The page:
Brian Singleton in “Dorm Life”
As college students, sticking to the plan is what we’re good at. First we (or mom and dad) make a plan (e.g. Graduate, Become a lawyer, Make lots of money). Then we do just about everything possible to see that it is carried out, exactly how we intended. Come to think of it, we can already see the four adorable little kids, quaint house with the picket fence and white minivan in the driveway all mapped out in the future.
Back in the present, however, leave it to Styx’s ’80s classic rock anthem to tell us all we need to know about our little precautionary habit: Nothing ever goes as planned.
The statement holds true for writer and actor Brian Singleton, who stepped onto the UCLA campus with the concrete idea that he’d be pursuing a steady career in either architecture or engineering.
“Growing up I never saw myself doing something creative for a living. But while in college, I started to explore more of my liberal arts side. I guess you could say I was a sort of a creative late bloomer,” Singleton says.
For Singleton’s creative talents to blossom, he realized it was important to keep an open mind to a wide palette of career choices.
“I just made sure to try a lot of things and meet a lot of people. I had some friends in comedy groups, and it looked fun, so I gave it a shot.”
Singleton’s first bite was a big one: performing comedic skits and parodies in front of a packed audience of 5,000 at UCLA’s Spring Sing. Feeling the pure rush from the night’s performance, he quickly dived into acting and began to work on his comedy improvisation talents, training in the Upright Citizens Brigade Theatre, IO West and UCLA’s Company.
Future plans changed once again when Singleton’s interest shifted to a more behind-the-scenes skill set. He interned with National Geographic documentaries, an advertising agency and the Warner Bros. production office of Fox television sitcom “The War at Home.”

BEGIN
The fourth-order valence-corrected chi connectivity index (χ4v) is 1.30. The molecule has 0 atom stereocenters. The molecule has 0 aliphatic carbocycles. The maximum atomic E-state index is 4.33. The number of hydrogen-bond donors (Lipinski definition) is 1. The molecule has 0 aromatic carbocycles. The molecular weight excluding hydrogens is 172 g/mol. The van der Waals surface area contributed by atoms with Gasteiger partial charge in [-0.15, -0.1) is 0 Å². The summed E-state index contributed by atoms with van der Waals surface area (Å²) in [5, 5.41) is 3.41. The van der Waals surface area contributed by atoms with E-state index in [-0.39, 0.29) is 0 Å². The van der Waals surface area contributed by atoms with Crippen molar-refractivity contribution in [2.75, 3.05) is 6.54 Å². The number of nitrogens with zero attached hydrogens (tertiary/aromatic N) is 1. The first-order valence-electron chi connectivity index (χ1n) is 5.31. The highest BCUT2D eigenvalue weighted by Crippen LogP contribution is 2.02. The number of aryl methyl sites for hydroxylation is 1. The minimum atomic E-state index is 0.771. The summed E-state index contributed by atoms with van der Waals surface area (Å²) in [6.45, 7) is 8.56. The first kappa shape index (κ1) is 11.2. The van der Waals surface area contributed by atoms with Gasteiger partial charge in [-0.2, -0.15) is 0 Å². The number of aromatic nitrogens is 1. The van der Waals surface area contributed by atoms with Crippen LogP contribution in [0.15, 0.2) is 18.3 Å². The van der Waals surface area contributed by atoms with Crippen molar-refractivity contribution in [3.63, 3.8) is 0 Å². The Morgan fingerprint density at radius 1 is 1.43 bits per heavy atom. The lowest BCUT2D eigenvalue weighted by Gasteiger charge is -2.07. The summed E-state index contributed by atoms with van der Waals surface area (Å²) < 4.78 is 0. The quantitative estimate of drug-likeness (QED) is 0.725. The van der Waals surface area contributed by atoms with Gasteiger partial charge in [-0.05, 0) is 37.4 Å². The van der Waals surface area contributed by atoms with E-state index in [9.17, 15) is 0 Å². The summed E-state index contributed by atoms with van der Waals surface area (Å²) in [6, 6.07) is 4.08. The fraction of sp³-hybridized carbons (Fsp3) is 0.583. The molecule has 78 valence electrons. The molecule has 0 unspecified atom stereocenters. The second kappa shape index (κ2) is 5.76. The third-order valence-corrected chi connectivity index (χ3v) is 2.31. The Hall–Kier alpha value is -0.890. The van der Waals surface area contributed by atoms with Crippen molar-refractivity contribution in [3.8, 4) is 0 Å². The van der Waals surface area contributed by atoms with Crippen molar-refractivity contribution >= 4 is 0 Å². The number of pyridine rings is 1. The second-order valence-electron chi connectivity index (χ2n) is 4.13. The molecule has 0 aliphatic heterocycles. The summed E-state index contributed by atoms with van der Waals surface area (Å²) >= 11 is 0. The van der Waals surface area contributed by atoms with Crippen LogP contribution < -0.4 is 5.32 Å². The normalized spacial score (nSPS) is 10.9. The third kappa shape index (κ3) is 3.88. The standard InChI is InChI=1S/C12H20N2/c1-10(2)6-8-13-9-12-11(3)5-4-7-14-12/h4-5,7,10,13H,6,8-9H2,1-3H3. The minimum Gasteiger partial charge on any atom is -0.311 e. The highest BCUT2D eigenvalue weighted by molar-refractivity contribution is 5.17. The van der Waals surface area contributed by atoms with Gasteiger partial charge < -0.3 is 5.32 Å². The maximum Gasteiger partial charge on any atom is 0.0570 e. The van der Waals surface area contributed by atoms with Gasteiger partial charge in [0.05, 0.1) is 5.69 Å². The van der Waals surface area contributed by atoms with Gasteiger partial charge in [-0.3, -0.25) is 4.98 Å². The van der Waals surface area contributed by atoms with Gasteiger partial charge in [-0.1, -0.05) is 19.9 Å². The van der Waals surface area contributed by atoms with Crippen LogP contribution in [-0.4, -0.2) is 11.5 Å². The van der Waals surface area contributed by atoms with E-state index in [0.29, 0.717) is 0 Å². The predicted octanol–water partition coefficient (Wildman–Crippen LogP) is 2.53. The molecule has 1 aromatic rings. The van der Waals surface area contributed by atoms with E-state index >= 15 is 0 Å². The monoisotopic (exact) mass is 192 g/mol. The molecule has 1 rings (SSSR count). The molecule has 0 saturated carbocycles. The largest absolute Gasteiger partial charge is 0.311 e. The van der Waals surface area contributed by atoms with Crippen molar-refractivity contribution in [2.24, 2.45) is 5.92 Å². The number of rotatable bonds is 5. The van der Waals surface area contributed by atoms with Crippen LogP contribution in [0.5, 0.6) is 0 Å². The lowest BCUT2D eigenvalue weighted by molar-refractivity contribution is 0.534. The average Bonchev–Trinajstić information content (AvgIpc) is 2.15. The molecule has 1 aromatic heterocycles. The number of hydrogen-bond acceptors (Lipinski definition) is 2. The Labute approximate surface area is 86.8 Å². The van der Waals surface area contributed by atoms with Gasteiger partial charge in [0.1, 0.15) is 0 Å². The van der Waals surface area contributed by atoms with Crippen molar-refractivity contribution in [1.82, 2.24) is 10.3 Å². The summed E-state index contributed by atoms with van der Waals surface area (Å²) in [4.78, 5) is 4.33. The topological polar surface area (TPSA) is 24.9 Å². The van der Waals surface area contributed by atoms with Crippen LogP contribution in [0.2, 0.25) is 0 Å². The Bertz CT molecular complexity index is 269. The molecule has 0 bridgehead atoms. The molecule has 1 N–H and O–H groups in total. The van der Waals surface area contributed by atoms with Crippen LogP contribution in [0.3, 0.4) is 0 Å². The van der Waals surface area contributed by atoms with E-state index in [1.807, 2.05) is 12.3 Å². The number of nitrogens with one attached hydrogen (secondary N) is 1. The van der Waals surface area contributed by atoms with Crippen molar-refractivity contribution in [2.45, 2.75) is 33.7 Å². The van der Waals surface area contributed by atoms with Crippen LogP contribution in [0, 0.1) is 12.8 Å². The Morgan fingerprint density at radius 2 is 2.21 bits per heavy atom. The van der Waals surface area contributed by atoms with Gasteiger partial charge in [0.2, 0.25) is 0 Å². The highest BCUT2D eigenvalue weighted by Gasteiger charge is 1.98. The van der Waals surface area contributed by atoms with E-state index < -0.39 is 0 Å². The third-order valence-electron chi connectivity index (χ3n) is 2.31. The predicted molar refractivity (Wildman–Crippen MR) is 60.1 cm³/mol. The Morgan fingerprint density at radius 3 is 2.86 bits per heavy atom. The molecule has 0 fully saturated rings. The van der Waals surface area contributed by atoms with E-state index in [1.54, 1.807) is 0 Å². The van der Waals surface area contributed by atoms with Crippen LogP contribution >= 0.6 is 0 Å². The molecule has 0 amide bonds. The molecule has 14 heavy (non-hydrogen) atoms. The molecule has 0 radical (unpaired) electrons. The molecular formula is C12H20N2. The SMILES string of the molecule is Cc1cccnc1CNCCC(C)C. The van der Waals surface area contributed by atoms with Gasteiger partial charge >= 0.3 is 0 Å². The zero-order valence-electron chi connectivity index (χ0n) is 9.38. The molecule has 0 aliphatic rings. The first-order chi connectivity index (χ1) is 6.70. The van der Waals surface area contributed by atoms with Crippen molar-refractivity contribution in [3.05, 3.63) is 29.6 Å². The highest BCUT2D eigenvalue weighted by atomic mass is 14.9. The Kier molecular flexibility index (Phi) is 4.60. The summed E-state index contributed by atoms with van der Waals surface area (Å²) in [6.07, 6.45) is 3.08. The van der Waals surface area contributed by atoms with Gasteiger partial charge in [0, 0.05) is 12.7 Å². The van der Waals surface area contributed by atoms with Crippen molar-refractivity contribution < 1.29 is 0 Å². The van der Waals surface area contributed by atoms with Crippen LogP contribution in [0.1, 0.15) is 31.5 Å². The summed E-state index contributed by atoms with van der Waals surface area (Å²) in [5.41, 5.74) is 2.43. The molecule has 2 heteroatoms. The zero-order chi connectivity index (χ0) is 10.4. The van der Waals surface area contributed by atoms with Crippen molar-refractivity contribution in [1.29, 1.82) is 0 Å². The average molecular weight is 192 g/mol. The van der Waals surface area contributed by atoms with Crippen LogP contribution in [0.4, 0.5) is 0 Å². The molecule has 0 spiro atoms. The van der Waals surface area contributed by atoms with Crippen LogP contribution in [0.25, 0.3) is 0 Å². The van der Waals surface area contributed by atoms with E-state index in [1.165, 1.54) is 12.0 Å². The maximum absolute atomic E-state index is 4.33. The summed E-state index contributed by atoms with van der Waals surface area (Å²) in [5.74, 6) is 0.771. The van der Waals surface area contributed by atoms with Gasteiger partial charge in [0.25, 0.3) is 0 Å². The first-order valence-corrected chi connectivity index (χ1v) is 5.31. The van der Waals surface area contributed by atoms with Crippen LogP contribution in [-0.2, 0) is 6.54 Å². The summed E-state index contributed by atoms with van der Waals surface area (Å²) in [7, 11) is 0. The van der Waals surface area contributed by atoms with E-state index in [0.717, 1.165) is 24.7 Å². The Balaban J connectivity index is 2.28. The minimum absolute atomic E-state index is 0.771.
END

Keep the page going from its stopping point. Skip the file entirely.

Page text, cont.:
“My experience behind the camera gave me a good vantage point of every moving piece of production, from wardrobe to writing. More than anything, I learned about developing the system.”
The inspiration served well. Now as the do-it-all writing, acting and producing man behind a popular Web show, Singleton and his efforts, though not all intentional, have brought him to a good yet unexpected place in his life. Produced by Attention Span Media, Dorm-Life, a hilarious “mockumentary” that pokes fun at the ridiculous “real-life” situations college students experience while living in the dorms, is the capstone of Singleton’s hard work and genius.
Singleton, who plays the snarky Marshall Adams on the show, admits, “Dorm-Life is really the creative product of a team. It is a good example of a talented group of friends and creative partners acting on camera combined with their willingness and dedication to work behind the camera. We trust each other, so we have the creative capacity to take risks and grow.”
Located at Dorm-Life.com, the interactive Web site features streaming video episodes, broadcast interviews and online community capabilities. Singleton attributes the site’s success to technology and sees the project taking off as an agent of new media. For dorm-dwellers themselves, they will appreciate Dorm-Life as a riveting, genuine depiction “by college students, for college students.”
Singleton says, “When I first started, I thought I had a plan of what I wanted to do but really had no clue. You’ll figure it out. For young creatives, Web shows are a viable way to prove yourself and get yourself out here. That’s the trick.”
New episodes are available every Monday at dorm-life.com.
Article posted on 4/6/2009
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